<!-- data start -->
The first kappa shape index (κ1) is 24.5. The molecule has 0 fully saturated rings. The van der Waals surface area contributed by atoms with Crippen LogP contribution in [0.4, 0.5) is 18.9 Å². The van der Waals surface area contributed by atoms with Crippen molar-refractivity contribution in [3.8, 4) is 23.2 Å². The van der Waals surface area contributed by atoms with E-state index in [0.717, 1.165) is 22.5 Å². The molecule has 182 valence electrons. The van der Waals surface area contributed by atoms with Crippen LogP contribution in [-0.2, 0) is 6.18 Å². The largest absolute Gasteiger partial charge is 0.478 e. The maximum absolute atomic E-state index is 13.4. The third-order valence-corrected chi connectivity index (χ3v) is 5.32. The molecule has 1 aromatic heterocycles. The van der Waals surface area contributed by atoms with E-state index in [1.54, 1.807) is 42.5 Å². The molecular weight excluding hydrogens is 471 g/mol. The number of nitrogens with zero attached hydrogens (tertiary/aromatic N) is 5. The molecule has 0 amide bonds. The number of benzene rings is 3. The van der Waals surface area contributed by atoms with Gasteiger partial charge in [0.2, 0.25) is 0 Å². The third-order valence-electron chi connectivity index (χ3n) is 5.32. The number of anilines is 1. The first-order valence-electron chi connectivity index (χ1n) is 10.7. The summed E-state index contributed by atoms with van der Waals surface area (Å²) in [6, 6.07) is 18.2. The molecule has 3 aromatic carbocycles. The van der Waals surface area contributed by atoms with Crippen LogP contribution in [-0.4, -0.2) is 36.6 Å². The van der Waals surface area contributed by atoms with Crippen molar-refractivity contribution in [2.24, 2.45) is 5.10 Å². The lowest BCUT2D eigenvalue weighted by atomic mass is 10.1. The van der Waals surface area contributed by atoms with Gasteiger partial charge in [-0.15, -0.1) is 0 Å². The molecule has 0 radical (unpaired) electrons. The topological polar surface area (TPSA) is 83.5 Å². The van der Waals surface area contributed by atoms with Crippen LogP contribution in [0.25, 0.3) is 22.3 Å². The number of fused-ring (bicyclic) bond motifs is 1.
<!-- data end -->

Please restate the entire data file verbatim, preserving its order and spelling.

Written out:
The first kappa shape index (κ1) is 24.5. The molecule has 0 fully saturated rings. The van der Waals surface area contributed by atoms with Crippen LogP contribution in [0.4, 0.5) is 18.9 Å². The van der Waals surface area contributed by atoms with Crippen molar-refractivity contribution in [3.8, 4) is 23.2 Å². The van der Waals surface area contributed by atoms with E-state index in [0.717, 1.165) is 22.5 Å². The molecule has 182 valence electrons. The van der Waals surface area contributed by atoms with Crippen LogP contribution in [-0.2, 0) is 6.18 Å². The largest absolute Gasteiger partial charge is 0.478 e. The maximum absolute atomic E-state index is 13.4. The third-order valence-corrected chi connectivity index (χ3v) is 5.32. The molecule has 1 aromatic heterocycles. The van der Waals surface area contributed by atoms with E-state index in [1.54, 1.807) is 42.5 Å². The molecular weight excluding hydrogens is 471 g/mol. The number of nitrogens with zero attached hydrogens (tertiary/aromatic N) is 5. The molecule has 0 amide bonds. The number of benzene rings is 3. The van der Waals surface area contributed by atoms with Gasteiger partial charge in [0.2, 0.25) is 0 Å². The third-order valence-electron chi connectivity index (χ3n) is 5.32. The number of anilines is 1. The first-order valence-electron chi connectivity index (χ1n) is 10.7. The summed E-state index contributed by atoms with van der Waals surface area (Å²) in [6, 6.07) is 18.2. The molecule has 3 aromatic carbocycles. The van der Waals surface area contributed by atoms with Crippen LogP contribution in [-0.4, -0.2) is 36.6 Å². The van der Waals surface area contributed by atoms with Crippen molar-refractivity contribution in [2.24, 2.45) is 5.10 Å². The lowest BCUT2D eigenvalue weighted by atomic mass is 10.1. The van der Waals surface area contributed by atoms with Gasteiger partial charge in [-0.15, -0.1) is 0 Å². The molecule has 0 radical (unpaired) electrons. The topological polar surface area (TPSA) is 83.5 Å². The van der Waals surface area contributed by atoms with Crippen LogP contribution in [0.25, 0.3) is 22.3 Å². The number of fused-ring (bicyclic) bond motifs is 1.